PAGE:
NetApp buys Kubernetes startup StackPointCloud to strengthen cloud portfolio
NetApp Inc. today announced that it has acquired StackPointCloud Inc., a Seattle-based startup focused on making Kubernetes easier to use.
Kubernetes is the go-to framework for managing software container clusters. The system has emerged as an essential component of modern cloud environments with the rise in container adoption among enterprises. Companies use containers to deploy applications because it’s portable and resource-efficient and simplifies tasks such as releasing updates.
StackPointCloud has built a hosted Kubernetes platform that cuts the number of manual steps involved in deploying the framework on the leading major public clouds. It doubles as a management hub, enabling users to carry out day-to-day administrative tasks in a centralized interface.
NetApp has relaunched the platform as NetApp Kubernetes Service in conjunction with today’s acquisition announcement. The new offering carries over all the core features from the original. That includes StackPointCloud’s automated patching function, a federation capability that enables large companies with multiple Kubernetes clusters to manage them in one place and a selection of optimized outside applications.
NetApp is throwing in some new features as well. Besides Amazon Web Services, Azure and Google Cloud Platform, the service will now also work with on-premises environments based on the company’s hyperconverged infrastructure appliances that combine computing, storage and networking. Further down the road, NetApp plans to add integration with its Trident open-source project, which provides storage management capabilities for container environments.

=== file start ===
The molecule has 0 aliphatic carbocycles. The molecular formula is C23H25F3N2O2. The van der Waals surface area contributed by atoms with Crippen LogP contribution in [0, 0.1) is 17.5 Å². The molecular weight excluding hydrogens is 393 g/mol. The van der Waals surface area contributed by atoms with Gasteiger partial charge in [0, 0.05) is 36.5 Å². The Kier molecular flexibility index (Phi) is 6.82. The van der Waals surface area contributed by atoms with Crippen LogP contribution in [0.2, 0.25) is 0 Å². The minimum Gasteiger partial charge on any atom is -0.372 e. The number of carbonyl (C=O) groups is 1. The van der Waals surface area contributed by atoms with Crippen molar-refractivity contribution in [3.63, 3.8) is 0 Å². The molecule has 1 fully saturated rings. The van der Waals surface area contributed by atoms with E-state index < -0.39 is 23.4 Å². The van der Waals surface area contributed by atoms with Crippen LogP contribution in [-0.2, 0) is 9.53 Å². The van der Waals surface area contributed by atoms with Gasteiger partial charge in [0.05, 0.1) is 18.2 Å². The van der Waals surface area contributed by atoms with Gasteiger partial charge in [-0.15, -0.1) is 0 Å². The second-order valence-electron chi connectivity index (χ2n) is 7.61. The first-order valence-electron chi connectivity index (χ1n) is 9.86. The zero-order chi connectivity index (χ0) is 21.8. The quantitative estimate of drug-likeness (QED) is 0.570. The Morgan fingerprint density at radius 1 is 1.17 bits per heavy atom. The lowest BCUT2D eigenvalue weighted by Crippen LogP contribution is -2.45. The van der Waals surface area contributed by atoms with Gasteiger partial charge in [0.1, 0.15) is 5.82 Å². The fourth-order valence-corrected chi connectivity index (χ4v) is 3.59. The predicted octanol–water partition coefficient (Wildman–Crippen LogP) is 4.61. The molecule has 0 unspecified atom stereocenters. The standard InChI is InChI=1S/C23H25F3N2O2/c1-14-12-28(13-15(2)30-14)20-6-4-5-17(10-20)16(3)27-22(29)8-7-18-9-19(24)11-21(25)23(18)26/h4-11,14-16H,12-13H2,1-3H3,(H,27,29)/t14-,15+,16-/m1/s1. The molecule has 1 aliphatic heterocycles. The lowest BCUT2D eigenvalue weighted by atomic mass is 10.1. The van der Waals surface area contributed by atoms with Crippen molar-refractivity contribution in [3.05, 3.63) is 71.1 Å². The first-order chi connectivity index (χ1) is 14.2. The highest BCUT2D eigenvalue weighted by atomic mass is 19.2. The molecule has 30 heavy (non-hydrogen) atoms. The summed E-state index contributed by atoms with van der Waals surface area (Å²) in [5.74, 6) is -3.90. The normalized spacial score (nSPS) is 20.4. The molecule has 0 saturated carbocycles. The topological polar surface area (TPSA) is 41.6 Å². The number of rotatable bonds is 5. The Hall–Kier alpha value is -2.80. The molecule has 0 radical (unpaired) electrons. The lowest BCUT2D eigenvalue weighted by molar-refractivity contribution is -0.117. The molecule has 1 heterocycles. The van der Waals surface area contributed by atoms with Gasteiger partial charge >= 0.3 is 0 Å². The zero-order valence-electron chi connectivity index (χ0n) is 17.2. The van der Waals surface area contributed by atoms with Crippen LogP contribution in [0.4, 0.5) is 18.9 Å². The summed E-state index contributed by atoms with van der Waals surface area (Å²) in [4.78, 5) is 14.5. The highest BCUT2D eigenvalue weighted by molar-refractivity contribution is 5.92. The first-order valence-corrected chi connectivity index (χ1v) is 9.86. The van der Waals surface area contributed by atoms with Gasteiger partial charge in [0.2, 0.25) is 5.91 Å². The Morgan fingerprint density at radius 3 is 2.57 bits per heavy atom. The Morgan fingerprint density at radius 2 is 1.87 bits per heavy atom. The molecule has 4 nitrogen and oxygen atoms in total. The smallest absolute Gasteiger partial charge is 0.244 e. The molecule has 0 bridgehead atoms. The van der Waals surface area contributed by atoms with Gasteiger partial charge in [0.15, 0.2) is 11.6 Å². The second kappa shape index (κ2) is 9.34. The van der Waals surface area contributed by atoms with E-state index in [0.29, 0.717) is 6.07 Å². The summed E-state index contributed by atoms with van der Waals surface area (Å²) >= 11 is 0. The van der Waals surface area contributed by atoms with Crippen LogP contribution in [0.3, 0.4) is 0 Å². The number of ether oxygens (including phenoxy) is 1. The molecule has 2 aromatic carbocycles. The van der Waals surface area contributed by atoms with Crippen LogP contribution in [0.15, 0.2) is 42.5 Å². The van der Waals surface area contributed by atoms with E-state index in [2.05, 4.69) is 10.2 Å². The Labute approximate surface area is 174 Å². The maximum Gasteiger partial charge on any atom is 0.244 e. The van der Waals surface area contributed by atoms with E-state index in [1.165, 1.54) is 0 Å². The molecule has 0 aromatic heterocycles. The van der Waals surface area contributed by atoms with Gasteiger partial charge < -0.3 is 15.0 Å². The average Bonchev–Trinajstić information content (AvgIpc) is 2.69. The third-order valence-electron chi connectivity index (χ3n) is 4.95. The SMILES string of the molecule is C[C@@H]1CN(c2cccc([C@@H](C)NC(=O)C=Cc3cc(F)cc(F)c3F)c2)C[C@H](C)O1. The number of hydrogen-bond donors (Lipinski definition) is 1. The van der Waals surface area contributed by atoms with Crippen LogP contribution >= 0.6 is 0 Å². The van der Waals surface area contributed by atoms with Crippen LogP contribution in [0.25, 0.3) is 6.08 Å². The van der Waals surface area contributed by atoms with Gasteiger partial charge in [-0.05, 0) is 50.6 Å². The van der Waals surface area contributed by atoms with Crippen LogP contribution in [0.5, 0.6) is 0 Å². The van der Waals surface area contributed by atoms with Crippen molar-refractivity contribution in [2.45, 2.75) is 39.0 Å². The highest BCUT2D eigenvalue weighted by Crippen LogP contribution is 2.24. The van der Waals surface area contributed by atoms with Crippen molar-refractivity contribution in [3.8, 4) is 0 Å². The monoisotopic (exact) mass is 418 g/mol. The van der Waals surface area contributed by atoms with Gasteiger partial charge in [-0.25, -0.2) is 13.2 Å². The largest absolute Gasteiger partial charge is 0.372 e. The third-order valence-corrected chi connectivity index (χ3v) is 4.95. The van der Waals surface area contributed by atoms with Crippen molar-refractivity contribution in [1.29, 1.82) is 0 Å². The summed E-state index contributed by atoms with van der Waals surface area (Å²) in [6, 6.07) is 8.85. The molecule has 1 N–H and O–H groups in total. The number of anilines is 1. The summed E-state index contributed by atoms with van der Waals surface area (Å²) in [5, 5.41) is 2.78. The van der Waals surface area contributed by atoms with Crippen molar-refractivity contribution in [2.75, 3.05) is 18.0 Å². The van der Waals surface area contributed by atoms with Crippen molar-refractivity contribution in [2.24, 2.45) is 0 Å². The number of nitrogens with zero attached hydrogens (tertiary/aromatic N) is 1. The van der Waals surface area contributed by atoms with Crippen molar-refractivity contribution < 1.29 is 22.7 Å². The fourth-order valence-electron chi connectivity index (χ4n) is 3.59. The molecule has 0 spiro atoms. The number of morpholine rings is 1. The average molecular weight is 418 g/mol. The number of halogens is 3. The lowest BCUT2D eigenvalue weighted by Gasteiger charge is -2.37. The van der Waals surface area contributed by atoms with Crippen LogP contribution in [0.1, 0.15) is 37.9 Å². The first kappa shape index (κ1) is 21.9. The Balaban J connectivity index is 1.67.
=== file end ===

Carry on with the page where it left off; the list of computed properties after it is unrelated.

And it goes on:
The service joins the company’s growing portfolio of cloud offerings. In recent years, NetApp has ported much of the software that powers its on-premises storage arrays to the cloud as part of an effort to address the movement of enterprise workloads to platforms such as AWS.
Anthony Lye, senior vice president and general manager of the company’s Cloud Data Services business, provided more context on the acquisition in a blog post. He said NetApp decided to buy StackPointCloud after its engineers adopted the startup’s service internally and managed to reduce drastically the amount of resources spent on managing Kubernetes infrastructure.
“We’ve done the analysis internally, and, on average, we release new software 60 percent faster, spend 35 percent more time writing code and spend 90 percent less time provisioning and maintaining new clusters,” Lye wrote. “Time spent on common operational tasks, like patching, has also reduced by over 90 percent. Also, by reducing the patching burden, we found that we are much more likely to quickly apply security remediations.”
Lye dropped by SiliconANGLE’s livestreaming studio theCUBE in July at Google Cloud Next to share the latest on NetApp’s cloud strategy:
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